November 2002: Volume 44, Number 11
Quebec Finally Splits from the Rest of Canada... on Certification
by Carlos David Mogollón, WC&P Executive Editor
Quebec is posturing to be the California of Canada, considering recent legislation to restrict drinking water treatment devices sold there to those tested by a Standards Council of Canada-approved organization, i.e., mandated ANSI standard certification.
The losers in this would be any company without third-party validation of their product claims to ANSI-approved standards or any testing/certification lab not ANSI accredited, which includes the WQA, Spectrum Labs and National Testing Laboratories. Canada’s own CSA International is accredited but not prepared. The winners include the only two ANSI-approved labs, NSF International and Underwriters Laboratories, and companies already certified to ANSI/NSF Drinking Water Treatment Unit (DWTU) standards.
There’s a couple layers to this debate, but a good analogy would be recent U.S. federal opposition to California’s tighter auto emissions rules -- which would in effect create a national standard since manufacturers can’t afford to make one model for California and one for the rest of the country.
Same case in Quebec, which has modified the old Bill C-14 and approved a lesser version. C-14, you’ll recall, emerged in October 1997 as an alternative to Bill C-76, which died earlier that year. C-14 was withdrawn in September 1999. Both effectively restricted sale of POU/POE DWTU devices by means of tighter national product testing and certification requirements. This is even more of an issue there since concerns over drinking water quality and microbial safety have grown since the Walkerton, Ontairo, E. coli incident in 2000 in which several people died.
Now, Quebec has surprised everyone by slipping approval of an amendment to the “Construction Code” through a plumbing committee into the Official Gazette (the equivalent of the Federal Register here) that requires all DWTU devices conform to ANSI/NSF Standards 44, 53, 55, 58 and 62. In addition, the testing lab must be ANSI accredited. This was to have been effective Oct. 1, 2002, but a joint lobbying effort by the Canadian WQA, Canadian Institute of Plumbing and Heating (CIPH) and the WQA has garnered a 90-day delay until January.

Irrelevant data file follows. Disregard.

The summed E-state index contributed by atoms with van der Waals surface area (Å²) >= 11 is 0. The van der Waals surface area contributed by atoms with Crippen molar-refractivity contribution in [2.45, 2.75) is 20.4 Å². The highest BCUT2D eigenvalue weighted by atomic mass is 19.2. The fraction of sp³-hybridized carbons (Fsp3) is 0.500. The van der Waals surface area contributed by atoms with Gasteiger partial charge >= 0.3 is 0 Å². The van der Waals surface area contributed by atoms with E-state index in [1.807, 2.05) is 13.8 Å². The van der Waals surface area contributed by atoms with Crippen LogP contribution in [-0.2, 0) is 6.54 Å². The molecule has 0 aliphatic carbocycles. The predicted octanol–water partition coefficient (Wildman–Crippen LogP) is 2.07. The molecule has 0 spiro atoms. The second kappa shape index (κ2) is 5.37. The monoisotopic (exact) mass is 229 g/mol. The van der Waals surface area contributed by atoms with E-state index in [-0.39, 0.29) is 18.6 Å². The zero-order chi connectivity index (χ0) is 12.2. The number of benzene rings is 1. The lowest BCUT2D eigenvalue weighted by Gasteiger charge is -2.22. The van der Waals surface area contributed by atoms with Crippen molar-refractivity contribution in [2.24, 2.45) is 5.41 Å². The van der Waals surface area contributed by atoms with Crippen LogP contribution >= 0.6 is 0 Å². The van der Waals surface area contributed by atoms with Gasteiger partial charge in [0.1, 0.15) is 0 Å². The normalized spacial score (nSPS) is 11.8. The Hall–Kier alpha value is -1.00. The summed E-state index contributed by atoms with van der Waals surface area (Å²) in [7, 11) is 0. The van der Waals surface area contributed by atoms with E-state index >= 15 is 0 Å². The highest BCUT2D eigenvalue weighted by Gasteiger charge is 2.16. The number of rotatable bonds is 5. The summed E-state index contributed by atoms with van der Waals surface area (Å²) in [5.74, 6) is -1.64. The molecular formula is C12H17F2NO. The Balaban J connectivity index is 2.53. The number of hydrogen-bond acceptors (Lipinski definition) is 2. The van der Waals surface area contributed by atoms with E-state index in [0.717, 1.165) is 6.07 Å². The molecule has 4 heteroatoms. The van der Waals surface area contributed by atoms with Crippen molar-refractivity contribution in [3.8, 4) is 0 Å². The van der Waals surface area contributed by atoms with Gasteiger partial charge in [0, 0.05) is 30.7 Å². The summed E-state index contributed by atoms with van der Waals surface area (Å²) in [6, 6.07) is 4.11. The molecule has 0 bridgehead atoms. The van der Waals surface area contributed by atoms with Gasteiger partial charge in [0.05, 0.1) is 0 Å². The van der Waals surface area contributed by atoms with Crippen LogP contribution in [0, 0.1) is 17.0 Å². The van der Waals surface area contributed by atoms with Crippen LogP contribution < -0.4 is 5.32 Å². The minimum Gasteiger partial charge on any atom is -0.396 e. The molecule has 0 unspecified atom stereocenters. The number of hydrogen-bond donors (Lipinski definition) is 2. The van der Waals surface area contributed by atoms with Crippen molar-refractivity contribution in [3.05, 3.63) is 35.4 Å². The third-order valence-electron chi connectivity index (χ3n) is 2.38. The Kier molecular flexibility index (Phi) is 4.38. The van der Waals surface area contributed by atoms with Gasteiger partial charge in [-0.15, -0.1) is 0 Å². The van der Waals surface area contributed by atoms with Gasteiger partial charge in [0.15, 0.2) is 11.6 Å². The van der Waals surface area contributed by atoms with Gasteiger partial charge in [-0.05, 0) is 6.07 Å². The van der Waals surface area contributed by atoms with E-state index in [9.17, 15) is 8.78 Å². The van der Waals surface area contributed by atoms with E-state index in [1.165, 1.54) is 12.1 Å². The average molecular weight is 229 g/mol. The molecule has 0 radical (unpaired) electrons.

CWQA manager Constance Wrigley-Thomas said the three organizations are now rallying troops to provide input. She, CWQA Board member Scott MacDonald, of Envirogard; past CWQA manager Ralph Suppa, now CIPH president, and the WQA’s Joe Harrison and Carlyn Meyer were to meet with Quebec plumbing sector director Benoît Lagueux in late October about confusing parts of the legislation. As there are only 12 Canadian companies with 59 NSF-listed DWTU products (26 of those are distillation units from one company), Wrigley-Thomas says she’d like to see the rules rescinded or delayed a few years to allow more Canadian companies time to get products certified.
NSF International’s DWTU program manager, Tom Bruursema, indicated in a letter to Wrigley-Thomas that there are 13 Canadian companies with NSF-listed DWTU products. But, he added, Health Canada -- in August 2000 -- identified 358 DWTU models sold into Canada by 74 companies, including 39 from the United States and 32 from Canada. Of those, 108 models were certified to ANSI/NSF standards and 92 carried the NSF Mark. Thus, he thought the industry could well meet Canadian demand for DWTU products.
“We support the provincial government of Quebec for being proactive in addressing standards that are lacking across Canada to require compliance with recognized standards for drinking water treatment units and to promote better health,” Bruursema told WC&P. “The only companies impacted directly are those that carry no certification. You could say there are a number of U.S. companies that also do not have third-party validation of their product claims, but they clearly have opportunities to pursue certification as many companies have.”
Still, a massive bottleneck would occur if all other companies were suddenly required to get products certified that even NSF and UL couldn’t resolve on a timely basis. The WQA, whose Gold Seal Program also certifies product to ANSI/NSF standards, is in the process of getting its lab ANSI accredited (and was to have its facilities audited in late October), said executive director Peter Censky.
“WQA’s objective has always been to move our industry forward toward universal third-party testing at a deliberate speed and seek to provide a highly credible and competitive testing environment for the industry’s products,” Censky said. “Meanwhile, it’s a real burden when something like this comes out of the blue and we all have to scramble… to make sure companies don’t have to do duplicate testing to keep their products on the shelf.”
Submit your views on Quebec’s proposed POU/POE certification rules to the CWQA’s Wrigley-Thomas: email@example.com